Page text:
One of our region's biggest aquaculture companies is defending its practices amid criticism from a retired couple living along Nova Scotia’s south shore.

Kathaleen Milan and her husband Ron Neufeld say there are huge numbers of dead fish around Cooke Aquaculture in Shelburne Harbour, N.S.

“We've become watchers now,” said Milan. “We watch what's going on. We are constantly keeping guard on what's happening on the farm because the government isn't. That's just the bottom line."

The couple moved from the valley to escape a fish farm in their own backyard, only to take on new concerns at two sites along the south shore.

They recently shot video of the cages at Jordan Bay and in Shelburne Harbour.

“We went over and started watching what was going on,” said Milan. “There's harvest and boats that have been there and next to them they're dragging out all of these tons of dead fish."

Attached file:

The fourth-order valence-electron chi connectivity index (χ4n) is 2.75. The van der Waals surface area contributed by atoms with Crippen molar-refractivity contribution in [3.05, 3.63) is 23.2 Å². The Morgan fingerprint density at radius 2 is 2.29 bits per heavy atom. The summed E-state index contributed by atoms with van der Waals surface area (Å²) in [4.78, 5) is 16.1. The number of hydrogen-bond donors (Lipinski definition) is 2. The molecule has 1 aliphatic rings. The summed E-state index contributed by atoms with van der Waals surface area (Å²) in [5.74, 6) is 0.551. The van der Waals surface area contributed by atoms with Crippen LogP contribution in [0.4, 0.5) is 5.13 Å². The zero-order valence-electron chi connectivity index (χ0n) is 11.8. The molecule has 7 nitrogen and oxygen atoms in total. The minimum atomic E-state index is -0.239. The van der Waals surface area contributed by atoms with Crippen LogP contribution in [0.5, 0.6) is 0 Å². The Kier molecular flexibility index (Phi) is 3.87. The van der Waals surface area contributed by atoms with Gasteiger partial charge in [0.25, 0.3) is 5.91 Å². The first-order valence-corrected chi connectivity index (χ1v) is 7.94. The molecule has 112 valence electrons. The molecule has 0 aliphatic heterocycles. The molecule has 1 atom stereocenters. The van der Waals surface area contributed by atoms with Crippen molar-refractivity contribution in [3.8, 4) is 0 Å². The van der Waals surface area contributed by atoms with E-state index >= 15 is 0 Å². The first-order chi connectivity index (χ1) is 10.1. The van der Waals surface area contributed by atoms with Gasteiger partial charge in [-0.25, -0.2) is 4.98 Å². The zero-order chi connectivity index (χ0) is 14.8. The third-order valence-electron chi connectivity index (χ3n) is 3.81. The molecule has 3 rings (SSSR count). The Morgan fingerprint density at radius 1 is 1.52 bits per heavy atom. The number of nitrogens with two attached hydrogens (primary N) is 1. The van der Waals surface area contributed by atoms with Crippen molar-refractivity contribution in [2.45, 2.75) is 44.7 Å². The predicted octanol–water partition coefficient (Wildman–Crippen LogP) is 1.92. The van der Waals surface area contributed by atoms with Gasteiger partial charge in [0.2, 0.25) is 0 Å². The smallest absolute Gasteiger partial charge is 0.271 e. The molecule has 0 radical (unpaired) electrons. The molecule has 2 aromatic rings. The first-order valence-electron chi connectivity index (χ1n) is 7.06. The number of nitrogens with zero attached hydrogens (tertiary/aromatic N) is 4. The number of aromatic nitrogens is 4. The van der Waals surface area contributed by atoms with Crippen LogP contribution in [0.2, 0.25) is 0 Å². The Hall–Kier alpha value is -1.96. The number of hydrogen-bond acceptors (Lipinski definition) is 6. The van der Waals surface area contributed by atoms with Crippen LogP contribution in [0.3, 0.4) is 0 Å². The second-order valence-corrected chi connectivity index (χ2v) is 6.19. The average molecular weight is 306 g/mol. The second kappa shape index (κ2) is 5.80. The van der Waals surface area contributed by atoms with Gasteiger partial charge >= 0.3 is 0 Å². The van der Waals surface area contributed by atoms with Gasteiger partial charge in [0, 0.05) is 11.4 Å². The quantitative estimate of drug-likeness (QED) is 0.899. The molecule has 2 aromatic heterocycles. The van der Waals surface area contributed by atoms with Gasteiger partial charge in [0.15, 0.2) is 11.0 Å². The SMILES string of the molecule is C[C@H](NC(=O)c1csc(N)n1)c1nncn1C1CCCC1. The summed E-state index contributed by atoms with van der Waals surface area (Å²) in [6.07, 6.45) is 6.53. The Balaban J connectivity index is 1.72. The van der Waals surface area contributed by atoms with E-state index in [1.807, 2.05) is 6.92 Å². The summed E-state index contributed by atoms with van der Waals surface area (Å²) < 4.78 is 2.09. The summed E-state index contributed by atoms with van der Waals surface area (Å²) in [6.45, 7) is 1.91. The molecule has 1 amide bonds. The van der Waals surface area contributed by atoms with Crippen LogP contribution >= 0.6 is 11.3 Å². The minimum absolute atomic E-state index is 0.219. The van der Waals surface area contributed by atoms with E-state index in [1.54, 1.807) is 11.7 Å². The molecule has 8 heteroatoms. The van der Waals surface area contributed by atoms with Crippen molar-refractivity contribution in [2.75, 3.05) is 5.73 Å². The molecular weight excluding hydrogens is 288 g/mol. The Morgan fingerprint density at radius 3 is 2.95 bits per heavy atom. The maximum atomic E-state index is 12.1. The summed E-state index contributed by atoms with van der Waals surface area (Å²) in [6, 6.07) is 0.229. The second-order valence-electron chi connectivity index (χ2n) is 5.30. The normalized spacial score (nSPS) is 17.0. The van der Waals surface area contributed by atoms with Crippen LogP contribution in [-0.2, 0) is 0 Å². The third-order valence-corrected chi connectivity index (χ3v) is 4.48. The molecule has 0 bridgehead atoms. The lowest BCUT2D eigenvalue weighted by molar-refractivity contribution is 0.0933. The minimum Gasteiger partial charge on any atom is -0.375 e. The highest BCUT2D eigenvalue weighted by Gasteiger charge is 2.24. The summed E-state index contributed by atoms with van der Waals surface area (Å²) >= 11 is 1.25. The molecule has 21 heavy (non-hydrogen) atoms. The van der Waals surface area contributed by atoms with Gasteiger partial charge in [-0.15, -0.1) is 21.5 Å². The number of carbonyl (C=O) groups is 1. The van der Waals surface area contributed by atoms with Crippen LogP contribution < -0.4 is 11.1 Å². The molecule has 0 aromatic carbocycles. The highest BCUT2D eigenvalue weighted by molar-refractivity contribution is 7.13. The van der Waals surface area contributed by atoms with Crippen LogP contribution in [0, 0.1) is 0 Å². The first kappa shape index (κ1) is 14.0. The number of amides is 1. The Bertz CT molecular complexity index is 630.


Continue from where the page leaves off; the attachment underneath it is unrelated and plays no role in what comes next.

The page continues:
Cooke Aquaculture spokesperson Neil Halse tells CTV News that in late February, the company suffered some fish losses due to extreme, consecutive storms in one week.

"We have fish health professionals and veterinarians who monitor and test on a regular basis,” Halse said in a statement. “There is no evidence of disease. The Department of Fisheries and aquaculture staff have been to the farm and so has the Department of Environment."

“It is unfortunate that we are asked to comment on normal farming activities every time there is a storm event."

But the couple isn’t so sure weather is the only problem. Their strolls along the beach also turned up some unexpected surprises.

“There's a number of concerns that I have to do with the escapes,” said Ron Neufeld. “Some fish escapes, if they mixed with the wild fish in the area, there can be serious consequences.”

They acknowledge there has been some change and new regulations.

"They're really touting all of these new regulations, but you can have regulations from here to China,” said Milan. “But if you don't enforce them, they're worth nothing."

The couple has filed numerous access to information requests, but say they usually wind up with heavily redacted documents, leaving many of their questions unanswered.

With files from CTV Atlantic’s Marie Adsett.